Letter to Friedrich Engels, August 14, 1879
|Written||14 August 1879|
Extract published in Marx Engels on Literature and Art, Progress Publishers, 1976;
Published in Marx-Engels Collected Works, Volume 45
To Engels in London
St Aubin's, 14 August 1879
I am sending this note to your London address since —to go by your letter to my wife— there is no knowing that you will still belong to the population of Eastbourne after today.
Herewith letter from Hirsch to me, ditto letter from Louise Juta to Pumps.
Our crossing from Southampton to Jersey was made altogether too watery by a tremendous downpour of rain; we arrived dripping wet at St Hélier where it was also ‘pouring’ hard. Since then the weather, after occasional vacillations and transitions and set-backs, has been very good. The farmers in Jersey thought the end of t h e world was at hand; they maintain that they’ve never had such a bad spring and summer. Tomorrow we a re moving to the Hôtel de l’Europe, St Hélier. We a re leaving our present lodgings in St Aubin’s because Tussy and I cannot stand the monotonous daily fare of lamb or MUTTON in consequence of which I have, during the past few days, become an involuntary VEGETARIAN. We could find nowhere else to stay—we spent a great deal of time hunting round—in these parts. When we arrived in Jersey, it was still comparatively empty, but as time went on there was immigration on a massive scale, notably of FRENCHIES. When we made inquiries at the Hôtel de l’Europe this morning, it so happened, fortunately for us, that 60 French people were just getting ready to leave, whereas on the other hand the STEAMERS laden with fresh human scum had not yet come in.
On leaving London from Waterloo Station, we met Harney, who was seeing his wife off to Jersey. Luckily she already had a first class TICKET, whereas we were travelling second. On the BOAT we met again. Like us, she is not prone to SEASICKNESS, but was in other respects unwell. On landing we again went our different ways, but she gave us the address of her brother with whom she is staying. Since then, we have paid a short visit of ‘condolence’. The woman is utterly IMPRACTICABLE. Although a native of Jersey, she can provide no information other than what may be found in the GUIDE. A good woman, but not JUST THE PERSON for such as are travelling for recreation. I have been at long last sleeping properly here, only I have not quite shaken off a cold caught as a result of the abominable weather. But in this mild climate it will no doubt soon disappear of its own accord. Tussy ALL RIGHT.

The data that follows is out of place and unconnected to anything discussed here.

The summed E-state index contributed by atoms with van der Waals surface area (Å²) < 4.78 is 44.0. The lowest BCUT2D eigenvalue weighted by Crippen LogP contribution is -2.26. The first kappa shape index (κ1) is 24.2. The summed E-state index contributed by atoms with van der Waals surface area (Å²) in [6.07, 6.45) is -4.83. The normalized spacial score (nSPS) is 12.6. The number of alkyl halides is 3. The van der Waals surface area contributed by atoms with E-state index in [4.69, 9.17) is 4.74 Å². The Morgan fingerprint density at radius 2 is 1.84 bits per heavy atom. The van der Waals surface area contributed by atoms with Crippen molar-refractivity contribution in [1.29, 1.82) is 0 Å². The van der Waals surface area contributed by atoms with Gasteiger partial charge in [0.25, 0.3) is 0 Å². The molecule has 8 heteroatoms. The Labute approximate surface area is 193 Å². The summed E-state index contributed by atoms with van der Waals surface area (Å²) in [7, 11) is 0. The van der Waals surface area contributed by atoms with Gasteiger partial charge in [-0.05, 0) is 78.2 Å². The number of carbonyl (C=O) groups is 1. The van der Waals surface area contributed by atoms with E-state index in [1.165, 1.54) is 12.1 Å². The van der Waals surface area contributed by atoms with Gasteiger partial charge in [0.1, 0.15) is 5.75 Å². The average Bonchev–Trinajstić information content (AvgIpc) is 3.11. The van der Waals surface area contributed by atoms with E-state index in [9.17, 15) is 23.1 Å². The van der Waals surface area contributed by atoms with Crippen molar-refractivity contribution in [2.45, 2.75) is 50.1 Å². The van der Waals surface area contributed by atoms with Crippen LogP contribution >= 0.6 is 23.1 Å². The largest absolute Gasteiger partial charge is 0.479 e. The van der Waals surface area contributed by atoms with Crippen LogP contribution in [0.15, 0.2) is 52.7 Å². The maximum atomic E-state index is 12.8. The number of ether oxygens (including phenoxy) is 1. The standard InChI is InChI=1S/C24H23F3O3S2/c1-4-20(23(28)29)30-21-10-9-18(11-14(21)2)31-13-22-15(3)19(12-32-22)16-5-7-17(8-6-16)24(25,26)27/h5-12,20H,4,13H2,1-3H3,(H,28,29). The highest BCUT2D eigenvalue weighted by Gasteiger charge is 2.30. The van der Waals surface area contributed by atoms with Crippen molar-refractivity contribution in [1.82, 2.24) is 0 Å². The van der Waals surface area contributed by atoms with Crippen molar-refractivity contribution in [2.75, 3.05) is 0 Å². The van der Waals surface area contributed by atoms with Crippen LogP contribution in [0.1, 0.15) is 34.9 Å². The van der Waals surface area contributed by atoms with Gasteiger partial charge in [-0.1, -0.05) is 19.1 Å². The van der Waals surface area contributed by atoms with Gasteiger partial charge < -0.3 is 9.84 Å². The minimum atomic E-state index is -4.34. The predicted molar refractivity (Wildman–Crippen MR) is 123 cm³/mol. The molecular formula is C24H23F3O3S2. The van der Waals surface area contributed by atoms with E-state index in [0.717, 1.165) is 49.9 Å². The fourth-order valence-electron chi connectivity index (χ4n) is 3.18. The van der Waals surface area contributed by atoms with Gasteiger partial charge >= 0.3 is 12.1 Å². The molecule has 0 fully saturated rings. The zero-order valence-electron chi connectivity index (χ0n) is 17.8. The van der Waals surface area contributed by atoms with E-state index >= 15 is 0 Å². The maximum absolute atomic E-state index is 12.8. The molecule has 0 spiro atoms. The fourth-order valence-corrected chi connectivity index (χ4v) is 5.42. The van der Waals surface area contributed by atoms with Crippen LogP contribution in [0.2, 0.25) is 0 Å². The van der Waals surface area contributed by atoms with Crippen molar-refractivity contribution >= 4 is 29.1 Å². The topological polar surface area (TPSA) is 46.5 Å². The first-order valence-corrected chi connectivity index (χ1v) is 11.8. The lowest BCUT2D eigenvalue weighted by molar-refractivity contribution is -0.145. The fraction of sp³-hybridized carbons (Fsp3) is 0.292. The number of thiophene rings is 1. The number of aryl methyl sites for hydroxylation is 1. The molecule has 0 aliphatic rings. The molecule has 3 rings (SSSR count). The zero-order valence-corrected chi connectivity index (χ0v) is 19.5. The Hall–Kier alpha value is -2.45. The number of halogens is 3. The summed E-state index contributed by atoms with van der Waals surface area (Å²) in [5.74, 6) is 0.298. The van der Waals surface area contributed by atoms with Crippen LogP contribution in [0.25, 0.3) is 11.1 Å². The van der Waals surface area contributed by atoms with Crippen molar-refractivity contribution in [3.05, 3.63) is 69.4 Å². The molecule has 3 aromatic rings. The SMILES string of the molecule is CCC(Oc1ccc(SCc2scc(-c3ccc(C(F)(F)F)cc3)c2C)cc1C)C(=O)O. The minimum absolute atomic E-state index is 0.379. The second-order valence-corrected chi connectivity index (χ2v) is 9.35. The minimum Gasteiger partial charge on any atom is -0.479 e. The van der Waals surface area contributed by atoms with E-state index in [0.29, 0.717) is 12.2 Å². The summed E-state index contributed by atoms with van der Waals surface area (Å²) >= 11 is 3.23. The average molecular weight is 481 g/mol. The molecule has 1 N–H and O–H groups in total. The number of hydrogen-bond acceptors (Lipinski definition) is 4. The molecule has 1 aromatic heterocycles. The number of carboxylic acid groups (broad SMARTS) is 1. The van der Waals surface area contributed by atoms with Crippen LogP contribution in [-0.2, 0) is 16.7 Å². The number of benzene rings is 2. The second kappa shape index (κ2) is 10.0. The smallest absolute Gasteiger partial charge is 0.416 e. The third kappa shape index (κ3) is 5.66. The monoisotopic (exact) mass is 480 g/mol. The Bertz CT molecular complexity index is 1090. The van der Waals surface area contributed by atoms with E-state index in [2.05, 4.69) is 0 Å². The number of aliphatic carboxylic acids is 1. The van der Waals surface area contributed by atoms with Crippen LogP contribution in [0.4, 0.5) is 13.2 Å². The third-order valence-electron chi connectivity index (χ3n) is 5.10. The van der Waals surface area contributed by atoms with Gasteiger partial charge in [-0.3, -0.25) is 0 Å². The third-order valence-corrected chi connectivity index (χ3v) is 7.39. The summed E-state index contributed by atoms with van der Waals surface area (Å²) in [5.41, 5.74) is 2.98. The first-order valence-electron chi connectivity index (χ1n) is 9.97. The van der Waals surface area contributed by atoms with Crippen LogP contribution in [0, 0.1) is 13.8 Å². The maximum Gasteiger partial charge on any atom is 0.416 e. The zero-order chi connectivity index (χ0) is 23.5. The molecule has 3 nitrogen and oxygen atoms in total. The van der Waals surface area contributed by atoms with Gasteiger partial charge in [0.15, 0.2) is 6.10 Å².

Two Derbyshire farmers, father and son, were until recently our companions at table in the Trafalgar Hôtel. The day before yesterday they went on a sailing trip to St Malo and, having ‘been to France’ for the first time in their lives, returned with an immoderately inflated opinion of themselves. The father even felt half-inclined to go with his son on a TRIP to the MEDITERRANEAN, but thought it would be ‘too hot’ there. ‘BY NO MEANS,’ said his son, who is the BOOK-LEARNED man of the two, ‘BY NO MEANS, THERE IT IS NOW—WINTER!’ I was likewise informed by the old man (who is, by the by, in his prime and A SHARP FELLOW, WITH THE TRUE BUSINESS EYE) that St Malo was situated on the south-west coast of France. On t he other hand, both are well-versed in the sphere of agriculture and other FARMERS’ QUESTIONS.
Tussy finds that bathing presents no difficulties worth mentioning, and has so far been bathing alternately in St Brelade’s Bay and St Hélier's Bay, and now alternately in the latter and St Clement's Bay.
From my wife's letter, I see that Schorlemeyer was ill when he arrived; I hope to have better news of him soon.
Since my arrival here I have not looked at any newspapers and have, in fact, read nothing apart from the first volume of Carleton’s Traits and Stories of the Irish Peasantry. It was labour enough to get through the first volume and I shall put the second aside until a better time. The work consists of unconnected tales, in which Irish peasant life is illustrated now from this side and now from that; so the book is not the sort one can swallow at one gulp. For this very reason it is a book which one must buy and possess in order au fur et à mesure [according to need] to regale oneself now with this dish, now with another. Carleton is neither a good stylist nor a master of composition; his originality lies in the truth of his descriptions. As the son of an Irish peasant he knows his subject better than the Levers and Lovers.
With kindest regards from Tussy and self to all of you